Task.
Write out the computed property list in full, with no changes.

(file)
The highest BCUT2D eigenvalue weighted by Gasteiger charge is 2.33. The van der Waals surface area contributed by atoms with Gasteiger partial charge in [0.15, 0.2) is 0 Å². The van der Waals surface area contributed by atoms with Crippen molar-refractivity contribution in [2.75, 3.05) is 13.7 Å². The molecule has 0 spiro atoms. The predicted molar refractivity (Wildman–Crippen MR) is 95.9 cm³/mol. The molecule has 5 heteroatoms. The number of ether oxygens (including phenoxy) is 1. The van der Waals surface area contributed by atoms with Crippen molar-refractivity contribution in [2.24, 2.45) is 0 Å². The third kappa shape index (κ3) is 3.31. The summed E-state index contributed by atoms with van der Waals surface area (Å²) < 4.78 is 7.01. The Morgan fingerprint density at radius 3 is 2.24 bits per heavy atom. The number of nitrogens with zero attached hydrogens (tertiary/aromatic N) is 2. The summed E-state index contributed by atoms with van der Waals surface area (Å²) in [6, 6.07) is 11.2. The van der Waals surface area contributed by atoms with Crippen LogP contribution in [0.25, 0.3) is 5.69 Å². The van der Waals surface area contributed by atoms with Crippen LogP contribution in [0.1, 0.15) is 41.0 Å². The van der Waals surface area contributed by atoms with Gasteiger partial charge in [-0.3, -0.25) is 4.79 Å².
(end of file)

The highest BCUT2D eigenvalue weighted by Gasteiger charge is 2.33. The van der Waals surface area contributed by atoms with Gasteiger partial charge in [0.15, 0.2) is 0 Å². The van der Waals surface area contributed by atoms with Crippen molar-refractivity contribution in [2.75, 3.05) is 13.7 Å². The molecule has 0 spiro atoms. The predicted molar refractivity (Wildman–Crippen MR) is 95.9 cm³/mol. The molecule has 5 heteroatoms. The number of ether oxygens (including phenoxy) is 1. The van der Waals surface area contributed by atoms with Crippen molar-refractivity contribution in [2.24, 2.45) is 0 Å². The third kappa shape index (κ3) is 3.31. The summed E-state index contributed by atoms with van der Waals surface area (Å²) < 4.78 is 7.01. The Morgan fingerprint density at radius 3 is 2.24 bits per heavy atom. The number of nitrogens with zero attached hydrogens (tertiary/aromatic N) is 2. The summed E-state index contributed by atoms with van der Waals surface area (Å²) in [6, 6.07) is 11.2. The van der Waals surface area contributed by atoms with Crippen LogP contribution in [0.25, 0.3) is 5.69 Å². The van der Waals surface area contributed by atoms with Crippen LogP contribution in [0.1, 0.15) is 41.0 Å². The van der Waals surface area contributed by atoms with Gasteiger partial charge in [-0.3, -0.25) is 4.79 Å².